Hey, thanks everyone, awesome. Er, well, obviously not easy stuff, but great information nonetheless. So…for instance, in a modern AAA game, how advanced do the shaders get/how much of the actual polished look gets done via some really pro shaders? Or, is it simply the fact that these dudes who make them are on huge dev teams with the best software available? Like I just asked on another post, I’ve been wondering lately as to the exacts reasons-slash-technical whatnots that make the big games “look the way the do” when, in essence, us indies have the same toolsets and coding techniques at our disposal.

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rouncer 103 May 23, 2012 at 11:51

most shaders are really simple, because authors dont want to hurt the gpu, simple solutions often work well enough already.
Learning real time is often more simplified logic than the offline counterpart, take subsurface scattering for example, sure, you can use importance sampling http://www.google.com.au/url?sa=t&rct=j&q=&esrc=s&source=web&cd=1&ved=0CEkQFjAA&url=http%3A%2F%2Fpeople.cs.nctu.edu.tw%2F\~wclin%2Ftranslucency%2FEG_paper.pdf&ei=ys-8T93PEsywiQe8oJW2Dw&usg=AFQjCNHaWj7cW9uZ7o0DuubwLsviegIVHg but just blurring results in a similar effect for way less computation. http://lesterbanks.com/2011/07/screen-space-rendering-of-realistic-human-skin/

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Reedbeta 167 May 23, 2012 at 18:54

Shaders can get pretty complicated. We had a total of \~75K lines of shader code in Infamous 2. (That includes blank lines, comments, annotations, and a lot of boilerplate forced on us by the shading languages, but still…it’s a lot of code. :))

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Reedbeta 167 May 24, 2012 at 16:46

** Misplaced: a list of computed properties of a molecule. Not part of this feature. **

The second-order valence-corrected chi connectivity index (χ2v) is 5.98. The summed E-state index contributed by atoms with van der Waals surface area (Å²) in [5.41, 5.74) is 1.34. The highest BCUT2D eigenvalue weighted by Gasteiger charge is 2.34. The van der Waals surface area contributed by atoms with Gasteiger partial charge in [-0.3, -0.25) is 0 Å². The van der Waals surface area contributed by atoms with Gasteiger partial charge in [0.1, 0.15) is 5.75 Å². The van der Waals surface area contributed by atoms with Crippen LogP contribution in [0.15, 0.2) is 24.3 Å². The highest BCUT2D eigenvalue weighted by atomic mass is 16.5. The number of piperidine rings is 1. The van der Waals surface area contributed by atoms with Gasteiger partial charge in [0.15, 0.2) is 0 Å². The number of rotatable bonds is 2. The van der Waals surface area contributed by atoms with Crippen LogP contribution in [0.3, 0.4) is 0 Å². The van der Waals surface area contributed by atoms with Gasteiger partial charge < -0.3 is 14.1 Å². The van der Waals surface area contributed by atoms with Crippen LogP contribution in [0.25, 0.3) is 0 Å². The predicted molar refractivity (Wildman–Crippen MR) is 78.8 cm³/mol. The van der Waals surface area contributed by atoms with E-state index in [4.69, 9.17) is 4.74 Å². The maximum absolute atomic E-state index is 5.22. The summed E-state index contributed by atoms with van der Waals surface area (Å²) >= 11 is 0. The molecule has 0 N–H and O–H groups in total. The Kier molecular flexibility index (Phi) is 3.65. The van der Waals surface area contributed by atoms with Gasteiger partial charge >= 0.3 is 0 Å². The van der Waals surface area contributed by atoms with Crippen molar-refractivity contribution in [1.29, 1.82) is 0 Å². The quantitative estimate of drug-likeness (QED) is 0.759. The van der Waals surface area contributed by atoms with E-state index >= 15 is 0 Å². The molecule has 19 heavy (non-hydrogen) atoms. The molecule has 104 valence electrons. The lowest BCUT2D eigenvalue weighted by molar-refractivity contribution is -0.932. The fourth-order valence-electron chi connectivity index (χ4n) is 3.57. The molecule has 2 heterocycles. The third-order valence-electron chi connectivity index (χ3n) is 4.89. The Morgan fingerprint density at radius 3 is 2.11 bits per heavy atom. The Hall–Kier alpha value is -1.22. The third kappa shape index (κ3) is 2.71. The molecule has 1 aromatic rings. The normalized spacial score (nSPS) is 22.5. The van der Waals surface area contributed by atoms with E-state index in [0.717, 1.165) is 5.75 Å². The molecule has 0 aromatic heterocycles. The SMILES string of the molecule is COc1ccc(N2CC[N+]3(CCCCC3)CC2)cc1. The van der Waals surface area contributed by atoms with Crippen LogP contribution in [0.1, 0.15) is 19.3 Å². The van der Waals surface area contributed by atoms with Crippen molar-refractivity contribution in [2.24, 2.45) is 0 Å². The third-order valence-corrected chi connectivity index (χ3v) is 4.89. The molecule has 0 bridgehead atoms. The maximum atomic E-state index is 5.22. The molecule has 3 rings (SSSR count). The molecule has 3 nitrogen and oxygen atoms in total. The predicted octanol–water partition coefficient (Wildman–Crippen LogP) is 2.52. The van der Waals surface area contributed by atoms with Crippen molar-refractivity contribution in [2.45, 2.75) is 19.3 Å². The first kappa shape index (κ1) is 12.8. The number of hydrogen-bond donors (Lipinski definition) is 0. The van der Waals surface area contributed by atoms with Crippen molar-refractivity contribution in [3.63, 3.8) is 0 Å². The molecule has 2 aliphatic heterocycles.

Uhm, steave, want to add some context for that paper abstract you posted? What does that have to do with the rest of this thread?

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geon 101 May 24, 2012 at 18:39

@Reedbeta

Uhm, steave, want to add some context for that paper abstract you posted? What does that have to do with the rest of this thread?

It’s probably a spambot of some kind. I’ve seen that a lot lately, seemingly generated content, just barely relevant to the discussion. I think it might be an attempt to build up a more credible history before posting the spam links. Google is obviously working hard to identify spam on forums.

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Reedbeta 167 May 24, 2012 at 19:19

Yeah, you’re probably right. I deleted it. I don’t get it though. There were no links in his post, signature, or user info. Maybe the idea is to come back and add those later. It’s weird.

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Alienizer 109 May 24, 2012 at 19:33

I had a board a year ago where spambots hit me hard. It was reading the posts and made up its own post from the content, and it kind of made sense at first, but not smart enough. One day, spambots will have full vocabulary AI in them, and you won’t be able to tell if it’s spam or not.

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Reedbeta 167 May 24, 2012 at 19:44

@Alienizer

One day, spambots will have full vocabulary AI in them, and you won’t be able to tell if it’s spam or not.

http://xkcd.com/810/ ;)

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Alienizer 109 May 24, 2012 at 19:49

:lol: :lol: :lol:

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Gnarlyman 101 May 26, 2012 at 04:08

You worked on Infamous 2 Reedbeta? Gnarly.